A single judge sitting in the High Court had jurisdiction to make a committal order for an alleged contempt of court in proceedings that were commenced in the county court but were subsequently transferred to the High Court.
The appellant (T) appealed against a decision that a single judge sitting in the High Court had jurisdiction to hear an application by the respondent insurer (E) for T's committal for alleged contempt of court. T had issued proceedings in the county court alleging that a car had run into the back of his car. He claimed the sum of £1,450.54 for credit hire, plus interest and costs. E was added as a second defendant to the proceedings and filed a defence asserting that T's claim was dishonest and part of a plot to defraud it. T filed a notice of discontinuance in respect of the claim, but on E's application the notice was set aside and the matter transferred to the High Court. E made that application in order to seek an order for the committal of T for contempt under CPR r.32.14 for making a false statement. E's case was that the committal application would be heard by the same judge who would hear the evidence in the substantive trial; that course would save court time and resources and a substantial amount of costs that would be expended if the matter were heard in the county court and the committal application then had to be made to and heard by the Divisional Court. The judge in the High Court struck out T's claim and made an order for costs. He held that he had jurisdiction under CPR Sch.1 Ord.52 r.1(3) to grant permission for E to commence committal proceedings against T for making a false statement in a document verified by a statement of truth, namely the particulars of claim. T contended that the statement of truth was made in connection with proceedings in the county court and therefore in accordance with CPR Sch.1 Ord.52 r.1(2) an order of committal could only be made by a Divisional Court and a single judge of the High Court had no jurisdiction.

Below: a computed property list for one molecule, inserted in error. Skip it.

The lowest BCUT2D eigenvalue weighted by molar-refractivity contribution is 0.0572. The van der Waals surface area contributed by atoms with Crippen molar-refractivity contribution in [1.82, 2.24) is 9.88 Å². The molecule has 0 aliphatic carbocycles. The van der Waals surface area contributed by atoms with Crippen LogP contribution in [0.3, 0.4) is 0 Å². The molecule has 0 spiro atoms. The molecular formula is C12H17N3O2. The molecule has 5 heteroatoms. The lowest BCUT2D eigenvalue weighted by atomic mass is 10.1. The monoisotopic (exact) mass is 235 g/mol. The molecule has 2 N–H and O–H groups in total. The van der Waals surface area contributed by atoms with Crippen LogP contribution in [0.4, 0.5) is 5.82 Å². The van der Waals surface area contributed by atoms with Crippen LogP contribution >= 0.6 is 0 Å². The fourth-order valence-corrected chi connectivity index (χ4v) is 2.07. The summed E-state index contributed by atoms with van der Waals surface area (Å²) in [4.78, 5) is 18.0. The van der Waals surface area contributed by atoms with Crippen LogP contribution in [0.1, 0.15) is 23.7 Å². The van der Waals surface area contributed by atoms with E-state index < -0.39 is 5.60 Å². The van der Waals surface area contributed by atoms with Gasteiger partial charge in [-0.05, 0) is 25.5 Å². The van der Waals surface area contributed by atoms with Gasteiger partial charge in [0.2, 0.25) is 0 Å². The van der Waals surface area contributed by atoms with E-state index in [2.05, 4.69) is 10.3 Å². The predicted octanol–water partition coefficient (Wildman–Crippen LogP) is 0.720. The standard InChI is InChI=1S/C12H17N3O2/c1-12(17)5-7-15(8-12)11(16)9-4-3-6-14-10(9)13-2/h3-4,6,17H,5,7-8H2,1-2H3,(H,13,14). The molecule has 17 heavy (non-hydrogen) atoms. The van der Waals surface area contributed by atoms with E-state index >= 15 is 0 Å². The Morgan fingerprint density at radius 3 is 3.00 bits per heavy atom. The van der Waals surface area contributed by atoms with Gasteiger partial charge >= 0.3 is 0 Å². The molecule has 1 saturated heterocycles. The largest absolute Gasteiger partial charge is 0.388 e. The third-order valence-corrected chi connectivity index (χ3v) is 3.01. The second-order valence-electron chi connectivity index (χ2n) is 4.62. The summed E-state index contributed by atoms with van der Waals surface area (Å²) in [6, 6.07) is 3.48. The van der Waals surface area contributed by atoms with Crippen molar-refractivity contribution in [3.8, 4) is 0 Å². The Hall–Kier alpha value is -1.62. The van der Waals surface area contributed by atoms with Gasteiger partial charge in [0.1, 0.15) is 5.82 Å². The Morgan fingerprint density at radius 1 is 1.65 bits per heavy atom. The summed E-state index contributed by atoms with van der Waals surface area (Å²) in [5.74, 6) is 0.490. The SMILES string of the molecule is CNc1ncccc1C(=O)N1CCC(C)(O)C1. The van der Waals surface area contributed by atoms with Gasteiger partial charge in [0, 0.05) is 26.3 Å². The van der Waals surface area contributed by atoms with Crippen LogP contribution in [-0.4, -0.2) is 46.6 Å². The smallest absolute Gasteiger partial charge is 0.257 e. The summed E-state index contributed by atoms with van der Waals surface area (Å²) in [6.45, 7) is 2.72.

HELD: Order 52 r.1(3) applied to "any proceedings in the High Court" and those words were wide enough to cover proceedings that were not started in the High Court, but were transferred to it from the county court. What mattered was whether the alleged contempt was committed "in connection with" those proceedings. The proceedings in the High Court were the very same proceedings that were in the county court. There was only one set of proceedings and the alleged contempt was committed in connection with them. On the transfer to the High Court the proceedings "in connection with" which the alleged contempt was committed did not become a different set of proceedings separate from those that were in the county court, Brighton and Hove Bus and Coach Co Ltd v Brooks (2011) EWHC 806 (Admin) disapproved. That interpretation was more consistent with the overriding objective of the CPR than the decision of the Divisional Court in Brighton and Hove that only the Divisional Court had jurisdiction where contempt was alleged in proceedings that had been transferred from the county court to the High Court (see paras 32-35 of judgment).
For the appellant: Kevin Metzger (Direct Access)
For the respondent: Mark Turner QC, Paul Higgins
For the respondent: Horwich Farrelly
Reported - Esure v Tariq Ali  EWCA Civ 1582